Isis - In the Absence of Truth (Cover Artwork)
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Isis

Isis: In the Absence of Truth

In the Absence of Truth (2006)

Ipecac


4
There's no doubt in my mind that if and when I write a year-end list next year I will have to include an "Albums that came out in 2006 but I didn't hear until 2007" list, just for Isis' latest masterpiece, In the Absence of Truth. When Isis released Oceanic in 2002 they were praised for nearly pe...

There's no doubt in my mind that if and when I write a year-end list next year I will have to include an "Albums that came out in 2006 but I didn't hear until 2007" list, just for Isis' latest masterpiece, In the Absence of Truth.

When Isis released Oceanic in 2002 they were praised for nearly perfecting the process of creating monstrous post-hardcore/metal that incorporates just as much Sigur Rós and Mogwai as it does anything that might usually find itself being reviewed on this site.

Isis continued to challenge listeners' minds as much as their head-banging skills on 2004's Panopticon, and album that saw the band pushing their limits even further, through vocalist Aaron Turner who explores his vocal range further than he ever did on previous work. While his growling "metal voice" still makes appearances, it largely seems to serve as a tool for emotion and juxtaposition than anything else, but I am certainly not about to tell anyone what Isis "means" by anything. This time around Turner's vocals lean heavier on melody and clarity than they have before. Fans of the band's much earlier work might not love it, but those who would have been turned off by such changes likely jumped ship a long time ago.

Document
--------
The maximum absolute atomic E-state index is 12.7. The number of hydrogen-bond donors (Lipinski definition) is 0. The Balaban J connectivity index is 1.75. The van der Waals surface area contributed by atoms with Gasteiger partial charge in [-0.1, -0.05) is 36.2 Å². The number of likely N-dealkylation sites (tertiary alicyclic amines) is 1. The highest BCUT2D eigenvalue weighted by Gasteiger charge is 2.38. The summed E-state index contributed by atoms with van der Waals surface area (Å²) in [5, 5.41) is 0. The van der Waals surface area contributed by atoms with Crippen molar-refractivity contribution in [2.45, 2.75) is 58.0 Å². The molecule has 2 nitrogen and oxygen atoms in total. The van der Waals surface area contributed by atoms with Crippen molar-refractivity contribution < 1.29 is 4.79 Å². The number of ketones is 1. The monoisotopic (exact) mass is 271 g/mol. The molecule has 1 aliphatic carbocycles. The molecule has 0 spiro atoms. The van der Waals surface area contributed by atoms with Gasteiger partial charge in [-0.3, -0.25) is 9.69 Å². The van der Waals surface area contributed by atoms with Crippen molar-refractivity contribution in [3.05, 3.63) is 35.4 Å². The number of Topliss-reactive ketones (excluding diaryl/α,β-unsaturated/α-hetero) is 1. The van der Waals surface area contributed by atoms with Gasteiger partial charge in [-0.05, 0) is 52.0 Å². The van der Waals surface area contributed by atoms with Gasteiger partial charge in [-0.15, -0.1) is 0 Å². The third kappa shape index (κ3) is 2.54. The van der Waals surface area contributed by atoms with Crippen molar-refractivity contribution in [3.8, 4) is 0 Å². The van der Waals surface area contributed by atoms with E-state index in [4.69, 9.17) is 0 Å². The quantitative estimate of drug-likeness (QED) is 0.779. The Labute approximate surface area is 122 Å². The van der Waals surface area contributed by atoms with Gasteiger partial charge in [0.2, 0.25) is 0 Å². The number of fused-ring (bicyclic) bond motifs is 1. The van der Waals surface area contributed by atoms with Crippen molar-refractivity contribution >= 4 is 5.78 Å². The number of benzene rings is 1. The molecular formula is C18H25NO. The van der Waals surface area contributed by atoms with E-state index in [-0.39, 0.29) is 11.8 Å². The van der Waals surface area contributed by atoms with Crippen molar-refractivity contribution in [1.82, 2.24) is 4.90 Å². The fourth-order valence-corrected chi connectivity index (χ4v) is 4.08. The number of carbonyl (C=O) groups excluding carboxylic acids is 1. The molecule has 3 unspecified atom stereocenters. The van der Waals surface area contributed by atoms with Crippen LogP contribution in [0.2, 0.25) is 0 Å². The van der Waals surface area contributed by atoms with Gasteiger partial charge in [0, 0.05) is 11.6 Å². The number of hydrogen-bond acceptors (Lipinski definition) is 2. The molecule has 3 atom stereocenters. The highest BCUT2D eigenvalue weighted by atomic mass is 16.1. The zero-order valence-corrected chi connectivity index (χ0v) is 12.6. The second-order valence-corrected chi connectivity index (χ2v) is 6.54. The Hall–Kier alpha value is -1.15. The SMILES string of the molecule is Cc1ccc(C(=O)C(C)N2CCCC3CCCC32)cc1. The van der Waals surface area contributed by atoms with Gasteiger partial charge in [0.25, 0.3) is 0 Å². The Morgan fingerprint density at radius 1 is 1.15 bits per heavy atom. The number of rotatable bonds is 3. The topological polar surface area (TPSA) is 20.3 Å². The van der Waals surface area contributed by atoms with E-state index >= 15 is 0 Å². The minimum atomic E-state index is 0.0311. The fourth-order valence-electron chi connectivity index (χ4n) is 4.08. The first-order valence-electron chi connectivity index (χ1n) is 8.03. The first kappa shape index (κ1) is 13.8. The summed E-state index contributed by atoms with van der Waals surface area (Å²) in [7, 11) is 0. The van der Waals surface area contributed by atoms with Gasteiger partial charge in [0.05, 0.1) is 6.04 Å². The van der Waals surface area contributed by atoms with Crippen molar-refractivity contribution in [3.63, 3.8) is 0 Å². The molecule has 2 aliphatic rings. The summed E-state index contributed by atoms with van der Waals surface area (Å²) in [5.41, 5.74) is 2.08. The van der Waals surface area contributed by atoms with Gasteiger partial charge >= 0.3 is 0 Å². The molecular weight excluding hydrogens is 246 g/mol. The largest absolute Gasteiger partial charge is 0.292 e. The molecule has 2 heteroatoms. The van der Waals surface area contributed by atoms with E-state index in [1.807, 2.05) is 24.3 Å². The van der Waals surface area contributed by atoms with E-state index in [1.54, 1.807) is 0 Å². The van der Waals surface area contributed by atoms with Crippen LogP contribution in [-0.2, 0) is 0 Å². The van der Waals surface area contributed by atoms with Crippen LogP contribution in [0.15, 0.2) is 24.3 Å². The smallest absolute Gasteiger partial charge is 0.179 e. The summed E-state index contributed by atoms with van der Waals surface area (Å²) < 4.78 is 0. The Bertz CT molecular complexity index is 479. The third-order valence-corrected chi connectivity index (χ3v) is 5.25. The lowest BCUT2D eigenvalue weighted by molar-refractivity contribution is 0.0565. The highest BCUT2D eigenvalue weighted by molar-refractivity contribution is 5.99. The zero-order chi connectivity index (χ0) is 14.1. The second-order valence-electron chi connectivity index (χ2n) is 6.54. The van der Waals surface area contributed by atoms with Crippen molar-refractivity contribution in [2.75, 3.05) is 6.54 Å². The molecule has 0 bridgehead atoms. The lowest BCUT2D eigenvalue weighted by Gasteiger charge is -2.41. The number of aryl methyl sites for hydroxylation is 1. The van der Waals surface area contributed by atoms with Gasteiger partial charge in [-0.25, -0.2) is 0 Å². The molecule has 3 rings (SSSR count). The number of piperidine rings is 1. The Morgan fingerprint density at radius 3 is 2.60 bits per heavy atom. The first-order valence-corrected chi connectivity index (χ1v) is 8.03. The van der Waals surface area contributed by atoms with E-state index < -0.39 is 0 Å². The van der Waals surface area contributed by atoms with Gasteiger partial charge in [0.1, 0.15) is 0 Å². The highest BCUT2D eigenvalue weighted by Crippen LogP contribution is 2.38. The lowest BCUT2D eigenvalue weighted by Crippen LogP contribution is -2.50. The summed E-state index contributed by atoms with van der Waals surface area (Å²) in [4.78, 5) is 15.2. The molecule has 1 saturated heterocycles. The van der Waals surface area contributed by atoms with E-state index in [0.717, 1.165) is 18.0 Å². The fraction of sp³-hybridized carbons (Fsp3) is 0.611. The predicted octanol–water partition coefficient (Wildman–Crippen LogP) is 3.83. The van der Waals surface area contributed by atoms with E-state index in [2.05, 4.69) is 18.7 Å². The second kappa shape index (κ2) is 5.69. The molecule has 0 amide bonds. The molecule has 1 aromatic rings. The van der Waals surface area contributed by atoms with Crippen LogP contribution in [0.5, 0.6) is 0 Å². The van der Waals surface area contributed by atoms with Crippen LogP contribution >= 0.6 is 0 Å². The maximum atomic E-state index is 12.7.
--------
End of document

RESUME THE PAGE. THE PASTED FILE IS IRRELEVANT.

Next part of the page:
In the Absence of Truth's instrumentation is nothing short of stunning. In the past, Isis used long, slow build-ups before exploding into heavier territory. That still happens here from time to time, though not as frequently as one might hope/expect, although when it does occur it is nothing short of perfect, such as on "Dulcinia." The heavy moments of the album are still heavy as hell, but not as hard or fast. Isis' drums continue to pound the listener with a rhythmic and often tribal arrangement.

Many moments on In the Absence of Truth slow to a crawl, but it's the mid-tempo moments that take up most of the record that are the album's strongest. Through much of the album it seems as though the band is going to explode at any moments, but that rarely happens. If anything, things slow down more often than not. One might think that constantly waiting for a moment that doesn't seem to be coming would be frustrating. However, that simply isn't the case. Every note on the album is masterfully calculated and executed. It's an album that takes some time to properly sink in to allow the listener to explore the many hidden complexities that make up the album. It might seem like a daunting task, but go ahead, it's worth your while.